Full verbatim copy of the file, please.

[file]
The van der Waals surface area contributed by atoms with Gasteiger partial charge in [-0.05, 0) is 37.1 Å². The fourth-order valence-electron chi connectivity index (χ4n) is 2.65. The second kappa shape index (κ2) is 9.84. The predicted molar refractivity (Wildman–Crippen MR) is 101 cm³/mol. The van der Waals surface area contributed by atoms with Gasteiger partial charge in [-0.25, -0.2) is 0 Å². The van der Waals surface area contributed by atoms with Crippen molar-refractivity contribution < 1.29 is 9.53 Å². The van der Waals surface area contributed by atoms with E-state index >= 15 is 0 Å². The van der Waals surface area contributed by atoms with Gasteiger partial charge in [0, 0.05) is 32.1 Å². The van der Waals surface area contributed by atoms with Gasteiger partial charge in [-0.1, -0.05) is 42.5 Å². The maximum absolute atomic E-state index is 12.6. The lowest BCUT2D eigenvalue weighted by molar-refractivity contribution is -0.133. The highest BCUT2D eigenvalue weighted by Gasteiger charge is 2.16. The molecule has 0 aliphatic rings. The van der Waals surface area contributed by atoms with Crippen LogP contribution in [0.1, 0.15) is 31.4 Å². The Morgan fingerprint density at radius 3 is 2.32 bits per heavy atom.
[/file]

The van der Waals surface area contributed by atoms with Gasteiger partial charge in [-0.05, 0) is 37.1 Å². The fourth-order valence-electron chi connectivity index (χ4n) is 2.65. The second kappa shape index (κ2) is 9.84. The predicted molar refractivity (Wildman–Crippen MR) is 101 cm³/mol. The van der Waals surface area contributed by atoms with Gasteiger partial charge in [-0.25, -0.2) is 0 Å². The van der Waals surface area contributed by atoms with Crippen molar-refractivity contribution < 1.29 is 9.53 Å². The van der Waals surface area contributed by atoms with E-state index >= 15 is 0 Å². The van der Waals surface area contributed by atoms with Gasteiger partial charge in [0, 0.05) is 32.1 Å². The van der Waals surface area contributed by atoms with Gasteiger partial charge in [-0.1, -0.05) is 42.5 Å². The maximum absolute atomic E-state index is 12.6. The lowest BCUT2D eigenvalue weighted by molar-refractivity contribution is -0.133. The highest BCUT2D eigenvalue weighted by Gasteiger charge is 2.16. The molecule has 0 aliphatic rings. The van der Waals surface area contributed by atoms with Crippen LogP contribution in [0.1, 0.15) is 31.4 Å². The Morgan fingerprint density at radius 3 is 2.32 bits per heavy atom.